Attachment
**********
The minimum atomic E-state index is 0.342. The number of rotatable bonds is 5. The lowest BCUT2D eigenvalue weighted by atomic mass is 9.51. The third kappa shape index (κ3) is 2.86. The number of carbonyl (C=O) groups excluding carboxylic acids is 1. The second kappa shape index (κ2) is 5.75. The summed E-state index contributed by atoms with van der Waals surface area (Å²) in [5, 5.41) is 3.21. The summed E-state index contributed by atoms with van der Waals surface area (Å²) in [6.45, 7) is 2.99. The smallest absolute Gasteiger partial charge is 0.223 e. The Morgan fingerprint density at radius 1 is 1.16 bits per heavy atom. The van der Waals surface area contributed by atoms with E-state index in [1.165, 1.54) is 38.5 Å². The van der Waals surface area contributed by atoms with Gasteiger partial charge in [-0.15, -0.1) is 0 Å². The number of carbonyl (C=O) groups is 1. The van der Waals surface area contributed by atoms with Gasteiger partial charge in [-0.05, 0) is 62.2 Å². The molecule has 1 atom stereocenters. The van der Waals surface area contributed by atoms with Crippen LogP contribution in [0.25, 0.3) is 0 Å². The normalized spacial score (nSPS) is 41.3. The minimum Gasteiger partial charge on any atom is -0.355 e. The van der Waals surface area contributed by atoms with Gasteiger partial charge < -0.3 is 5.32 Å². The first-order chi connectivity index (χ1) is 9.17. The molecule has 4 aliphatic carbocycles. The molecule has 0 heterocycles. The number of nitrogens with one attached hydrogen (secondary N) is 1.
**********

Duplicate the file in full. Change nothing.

The minimum atomic E-state index is 0.342. The number of rotatable bonds is 5. The lowest BCUT2D eigenvalue weighted by atomic mass is 9.51. The third kappa shape index (κ3) is 2.86. The number of carbonyl (C=O) groups excluding carboxylic acids is 1. The second kappa shape index (κ2) is 5.75. The summed E-state index contributed by atoms with van der Waals surface area (Å²) in [5, 5.41) is 3.21. The summed E-state index contributed by atoms with van der Waals surface area (Å²) in [6.45, 7) is 2.99. The smallest absolute Gasteiger partial charge is 0.223 e. The Morgan fingerprint density at radius 1 is 1.16 bits per heavy atom. The van der Waals surface area contributed by atoms with E-state index in [1.165, 1.54) is 38.5 Å². The van der Waals surface area contributed by atoms with Gasteiger partial charge in [-0.15, -0.1) is 0 Å². The number of carbonyl (C=O) groups is 1. The van der Waals surface area contributed by atoms with Gasteiger partial charge in [-0.05, 0) is 62.2 Å². The molecule has 1 atom stereocenters. The van der Waals surface area contributed by atoms with Crippen LogP contribution in [0.25, 0.3) is 0 Å². The normalized spacial score (nSPS) is 41.3. The minimum Gasteiger partial charge on any atom is -0.355 e. The van der Waals surface area contributed by atoms with Gasteiger partial charge < -0.3 is 5.32 Å². The first-order chi connectivity index (χ1) is 9.17. The molecule has 4 aliphatic carbocycles. The molecule has 0 heterocycles. The number of nitrogens with one attached hydrogen (secondary N) is 1.